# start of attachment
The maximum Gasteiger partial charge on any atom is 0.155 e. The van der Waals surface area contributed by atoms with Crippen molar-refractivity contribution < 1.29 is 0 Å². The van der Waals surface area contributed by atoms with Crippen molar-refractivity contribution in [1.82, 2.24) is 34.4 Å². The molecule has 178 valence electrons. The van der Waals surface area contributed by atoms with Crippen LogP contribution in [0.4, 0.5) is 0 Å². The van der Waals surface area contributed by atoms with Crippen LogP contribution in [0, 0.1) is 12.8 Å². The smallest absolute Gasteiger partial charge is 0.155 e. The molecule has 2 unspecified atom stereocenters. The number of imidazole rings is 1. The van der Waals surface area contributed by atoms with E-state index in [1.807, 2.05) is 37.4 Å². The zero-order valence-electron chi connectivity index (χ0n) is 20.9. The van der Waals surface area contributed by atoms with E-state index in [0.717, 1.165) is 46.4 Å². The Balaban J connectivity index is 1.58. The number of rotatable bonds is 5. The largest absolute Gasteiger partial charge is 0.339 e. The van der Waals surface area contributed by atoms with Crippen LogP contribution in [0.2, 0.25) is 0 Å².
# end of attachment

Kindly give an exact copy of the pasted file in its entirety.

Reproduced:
The maximum Gasteiger partial charge on any atom is 0.155 e. The van der Waals surface area contributed by atoms with Crippen molar-refractivity contribution < 1.29 is 0 Å². The van der Waals surface area contributed by atoms with Crippen molar-refractivity contribution in [1.82, 2.24) is 34.4 Å². The molecule has 178 valence electrons. The van der Waals surface area contributed by atoms with Crippen LogP contribution in [0.4, 0.5) is 0 Å². The van der Waals surface area contributed by atoms with Crippen LogP contribution in [0, 0.1) is 12.8 Å². The smallest absolute Gasteiger partial charge is 0.155 e. The molecule has 2 unspecified atom stereocenters. The number of imidazole rings is 1. The van der Waals surface area contributed by atoms with E-state index in [1.807, 2.05) is 37.4 Å². The zero-order valence-electron chi connectivity index (χ0n) is 20.9. The van der Waals surface area contributed by atoms with E-state index in [0.717, 1.165) is 46.4 Å². The Balaban J connectivity index is 1.58. The number of rotatable bonds is 5. The largest absolute Gasteiger partial charge is 0.339 e. The van der Waals surface area contributed by atoms with Crippen LogP contribution in [0.2, 0.25) is 0 Å².